Video game capture cards are a great tool to upgrade your streaming quality, but they quickly get real expensive.
The good news is that if you’re a beginner, there are some excellent budget capture cards out there.
The problem with cheaper capture card alternatives is you get what you pay for.
Cheap capture cards tend to be built incorrectly and include terrible technology, which will cause several issues.
So you will want to find the balance between price and budget. Luckily, we come bearing gifts!
After scouring hundreds of different “budget” capture cards and researching what pro gamers and famous twitch streamers use…
We have rounded up the five best budget capture cards for you to choose from, which have proven to work well and capture your juicy highlights and big-brain plays.
But enough talk, let’s dive in!
The Elgato HD60 S+ is one of the go-to external capture cards on the market that you can get for a relatively affordable price.
You can capture your games at 1080p 60FPS quality while playing your games on 4K.
As you can see, it’s not the most “high-end” capture card, but 1080p resolution is HQ enough for your audience to enjoy.
It also has the lowest delay when previewing your games, so if you want to hook up your game console/PC to your TV and play that way, you can.
You can record in 4K, but we don’t recommend it as you are limited to capturing at only 30FPS which looks choppy and lowers the quality of your stream.
You connect the HD60 S+ via a USB cable which will be picked up by your PC instantly. It works similar to how you would plug in a webcam...
And Elgato has its own game capture software, so you won’t have to use other third-party programs like OBS or Streamlabs.
The HD60 S+ doesn’t have a built-in encoder, so to run this card, you will need to run it with a dual PC setup or from your console to your PC.
The Elgato Game Capture HD60 S is ~$20 cheaper but doesn’t record in 4K, and you will get more of a delay when watching your gameplay previews. If those two features don’t matter to you, you can save extra by getting the original S instead of the S+.
AVerMedia is the only company we know of that can directly match Elgato’s line of streaming products, and their “mini” capture card is their flagship budget-friendly product.
Their “mini” capture card allows you to stream at a smooth 1080p @ 60FPS, which, unless you’re running a high-end computer, is all you will need for an HQ stream.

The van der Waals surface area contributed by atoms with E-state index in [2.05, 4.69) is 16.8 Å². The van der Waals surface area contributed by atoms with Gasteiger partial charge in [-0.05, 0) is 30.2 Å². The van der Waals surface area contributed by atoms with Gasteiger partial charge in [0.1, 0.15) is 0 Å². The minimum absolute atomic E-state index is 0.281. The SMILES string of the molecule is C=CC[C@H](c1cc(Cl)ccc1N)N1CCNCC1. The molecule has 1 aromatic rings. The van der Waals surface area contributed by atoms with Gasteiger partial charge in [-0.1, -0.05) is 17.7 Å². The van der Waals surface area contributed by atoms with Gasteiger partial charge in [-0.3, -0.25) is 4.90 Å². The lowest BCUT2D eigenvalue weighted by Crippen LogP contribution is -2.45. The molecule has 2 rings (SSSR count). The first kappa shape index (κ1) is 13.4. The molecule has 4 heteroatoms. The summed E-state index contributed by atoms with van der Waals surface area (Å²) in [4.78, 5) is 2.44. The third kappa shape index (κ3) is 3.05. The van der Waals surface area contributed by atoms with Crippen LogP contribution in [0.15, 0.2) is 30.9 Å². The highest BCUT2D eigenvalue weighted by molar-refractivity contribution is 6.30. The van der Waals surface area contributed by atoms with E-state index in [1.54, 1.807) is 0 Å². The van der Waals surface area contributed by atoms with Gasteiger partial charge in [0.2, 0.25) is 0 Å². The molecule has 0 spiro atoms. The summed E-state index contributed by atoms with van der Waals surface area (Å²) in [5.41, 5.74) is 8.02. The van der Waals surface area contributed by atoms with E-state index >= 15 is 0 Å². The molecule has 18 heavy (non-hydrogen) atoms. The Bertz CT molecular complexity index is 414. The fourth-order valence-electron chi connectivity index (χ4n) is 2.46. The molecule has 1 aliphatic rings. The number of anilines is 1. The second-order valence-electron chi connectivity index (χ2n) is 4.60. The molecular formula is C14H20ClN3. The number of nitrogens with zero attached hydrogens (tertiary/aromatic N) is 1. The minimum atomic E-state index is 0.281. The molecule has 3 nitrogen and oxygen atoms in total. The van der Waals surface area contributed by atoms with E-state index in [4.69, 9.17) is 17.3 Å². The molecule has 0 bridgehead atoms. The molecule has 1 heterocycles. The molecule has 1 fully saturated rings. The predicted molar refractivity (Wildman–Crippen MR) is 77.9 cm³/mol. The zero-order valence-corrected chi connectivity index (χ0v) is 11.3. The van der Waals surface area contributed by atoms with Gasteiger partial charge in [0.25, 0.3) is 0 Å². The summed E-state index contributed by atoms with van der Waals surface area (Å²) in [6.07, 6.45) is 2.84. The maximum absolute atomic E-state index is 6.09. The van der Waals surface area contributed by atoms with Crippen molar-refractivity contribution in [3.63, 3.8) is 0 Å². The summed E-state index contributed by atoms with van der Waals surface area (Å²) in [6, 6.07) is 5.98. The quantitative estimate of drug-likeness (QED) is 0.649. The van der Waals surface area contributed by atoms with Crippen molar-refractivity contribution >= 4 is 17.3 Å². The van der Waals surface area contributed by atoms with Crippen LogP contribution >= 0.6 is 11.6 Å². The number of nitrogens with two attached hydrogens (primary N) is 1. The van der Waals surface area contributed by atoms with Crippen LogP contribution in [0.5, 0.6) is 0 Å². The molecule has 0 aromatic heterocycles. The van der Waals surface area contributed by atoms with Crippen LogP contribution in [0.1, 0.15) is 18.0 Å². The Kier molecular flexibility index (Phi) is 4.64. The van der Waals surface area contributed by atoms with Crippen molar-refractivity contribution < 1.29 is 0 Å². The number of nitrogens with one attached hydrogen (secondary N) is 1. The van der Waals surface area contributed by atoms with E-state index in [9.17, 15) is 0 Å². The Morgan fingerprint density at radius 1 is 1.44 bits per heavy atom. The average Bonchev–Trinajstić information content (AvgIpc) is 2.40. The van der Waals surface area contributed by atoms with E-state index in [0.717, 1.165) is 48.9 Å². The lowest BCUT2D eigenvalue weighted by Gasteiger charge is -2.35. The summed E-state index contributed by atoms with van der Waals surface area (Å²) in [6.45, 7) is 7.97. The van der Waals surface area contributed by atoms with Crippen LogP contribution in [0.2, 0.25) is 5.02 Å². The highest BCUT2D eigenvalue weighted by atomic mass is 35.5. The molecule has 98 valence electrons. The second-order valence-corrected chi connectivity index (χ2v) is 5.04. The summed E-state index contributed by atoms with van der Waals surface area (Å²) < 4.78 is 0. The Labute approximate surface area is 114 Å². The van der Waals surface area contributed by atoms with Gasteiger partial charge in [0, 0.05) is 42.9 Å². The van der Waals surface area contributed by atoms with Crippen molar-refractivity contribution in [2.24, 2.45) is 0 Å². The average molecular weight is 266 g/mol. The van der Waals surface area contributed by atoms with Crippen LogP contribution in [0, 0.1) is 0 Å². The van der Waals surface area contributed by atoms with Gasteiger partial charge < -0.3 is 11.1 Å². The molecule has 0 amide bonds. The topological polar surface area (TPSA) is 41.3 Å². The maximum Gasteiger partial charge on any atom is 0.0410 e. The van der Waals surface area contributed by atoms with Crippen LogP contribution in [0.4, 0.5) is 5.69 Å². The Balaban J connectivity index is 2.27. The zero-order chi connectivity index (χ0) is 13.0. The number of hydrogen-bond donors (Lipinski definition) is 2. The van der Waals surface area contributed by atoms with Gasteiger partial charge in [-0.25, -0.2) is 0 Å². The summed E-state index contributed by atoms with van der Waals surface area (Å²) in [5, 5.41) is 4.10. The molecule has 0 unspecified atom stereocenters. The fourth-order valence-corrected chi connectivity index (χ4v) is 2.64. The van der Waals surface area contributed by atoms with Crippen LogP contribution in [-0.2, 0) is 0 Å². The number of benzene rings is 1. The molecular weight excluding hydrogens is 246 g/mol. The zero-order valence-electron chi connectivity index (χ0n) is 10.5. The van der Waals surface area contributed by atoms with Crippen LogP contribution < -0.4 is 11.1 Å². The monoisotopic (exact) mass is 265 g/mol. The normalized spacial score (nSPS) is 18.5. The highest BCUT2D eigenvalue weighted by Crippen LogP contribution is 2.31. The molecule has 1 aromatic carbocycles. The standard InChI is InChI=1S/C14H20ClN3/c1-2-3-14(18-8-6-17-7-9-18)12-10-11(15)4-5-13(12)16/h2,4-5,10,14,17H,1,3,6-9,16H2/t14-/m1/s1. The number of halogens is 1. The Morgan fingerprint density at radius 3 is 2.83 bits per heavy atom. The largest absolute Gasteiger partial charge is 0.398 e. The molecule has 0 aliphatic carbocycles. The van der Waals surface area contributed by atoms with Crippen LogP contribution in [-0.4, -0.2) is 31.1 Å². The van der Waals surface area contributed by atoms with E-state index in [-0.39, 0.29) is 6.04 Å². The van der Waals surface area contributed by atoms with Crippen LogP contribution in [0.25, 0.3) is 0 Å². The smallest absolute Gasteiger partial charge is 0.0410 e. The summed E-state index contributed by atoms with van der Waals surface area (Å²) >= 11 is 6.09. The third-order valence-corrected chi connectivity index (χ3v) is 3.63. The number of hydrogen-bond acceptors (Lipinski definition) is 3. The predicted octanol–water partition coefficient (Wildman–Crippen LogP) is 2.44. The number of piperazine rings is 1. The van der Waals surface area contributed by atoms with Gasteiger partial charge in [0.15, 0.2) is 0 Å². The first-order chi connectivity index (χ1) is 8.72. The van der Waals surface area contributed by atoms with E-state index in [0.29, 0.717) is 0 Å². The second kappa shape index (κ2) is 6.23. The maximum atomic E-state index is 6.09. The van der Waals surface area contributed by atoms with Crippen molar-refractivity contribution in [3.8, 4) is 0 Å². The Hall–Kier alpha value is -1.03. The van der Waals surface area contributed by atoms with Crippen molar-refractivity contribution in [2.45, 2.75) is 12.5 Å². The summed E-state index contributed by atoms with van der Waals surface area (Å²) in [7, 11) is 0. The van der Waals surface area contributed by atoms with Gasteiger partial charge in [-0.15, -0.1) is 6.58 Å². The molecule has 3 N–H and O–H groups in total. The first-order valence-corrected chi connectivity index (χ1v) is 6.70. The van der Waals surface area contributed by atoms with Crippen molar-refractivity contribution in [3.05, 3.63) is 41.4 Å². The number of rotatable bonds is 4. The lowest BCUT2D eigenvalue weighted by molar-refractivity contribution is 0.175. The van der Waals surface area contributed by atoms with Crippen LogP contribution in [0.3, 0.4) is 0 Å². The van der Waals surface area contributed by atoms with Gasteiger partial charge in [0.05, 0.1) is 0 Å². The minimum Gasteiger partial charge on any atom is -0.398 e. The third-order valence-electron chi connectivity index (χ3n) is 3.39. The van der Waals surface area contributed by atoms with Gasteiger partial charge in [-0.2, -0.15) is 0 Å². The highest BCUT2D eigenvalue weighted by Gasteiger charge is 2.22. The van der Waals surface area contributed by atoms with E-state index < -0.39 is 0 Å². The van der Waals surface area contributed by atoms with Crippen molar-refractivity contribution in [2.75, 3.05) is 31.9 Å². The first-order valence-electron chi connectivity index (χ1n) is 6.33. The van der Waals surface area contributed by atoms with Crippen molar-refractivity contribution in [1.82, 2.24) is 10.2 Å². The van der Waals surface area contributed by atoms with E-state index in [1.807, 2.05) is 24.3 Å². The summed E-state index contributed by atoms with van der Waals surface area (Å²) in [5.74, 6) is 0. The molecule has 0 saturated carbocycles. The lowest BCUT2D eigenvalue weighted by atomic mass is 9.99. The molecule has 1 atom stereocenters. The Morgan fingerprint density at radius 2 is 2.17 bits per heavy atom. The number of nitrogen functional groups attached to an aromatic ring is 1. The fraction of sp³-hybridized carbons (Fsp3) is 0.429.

It does not have 4K capture capabilities like the Elgato HD60 S+, but what it does have is a built-in hardware encoder that takes the strain off of your PC.
Although, you can’t use the encoder with overlays (a bummer), and you can only use the audio that’s already in your video.
So, we wouldn’t recommend streaming while relying on the encoder. Using it to capture and record gameplay is a better option.
If you want to stream with this capture card, you will need to have a dual PC setup per usual.
With this capture card, you will enjoy a zero-lag pass-through with uncompressed gaming footage straight to your PC.
AVerMedia does have its own native software known as RECentral, and it does give you quite a lot of options to play with.
If you don’t want to constrict yourself to an unknown brand, but don’t want to spend upwards of $99 on a capture card, then the AVerMedia Mini is the best choice.
I came across the FcrenHuang capture card researching more “unknown” branded alternatives and was pleasantly surprised when I came across this product.
The capture card won’t blow you away with its quality. It’s the type of product that just works for its intended purpose…
And that purpose is to stream flawlessly at 1080p @ 60FPS.
You can also stream 4K footage with HDR, which is very surprising at this price point. This feature alone makes this capture card attractive if you want to stream at 4K.
It’s effortless to use; all you have to do is pop both HDMI cables in, plug in the USB to your computer, attach your audio and microphone, and off you go.
There’s literally nothing else you need to do.
When buying a “budget-friendly” capture card, the main concern is that they tend to overheat after streaming for a long time.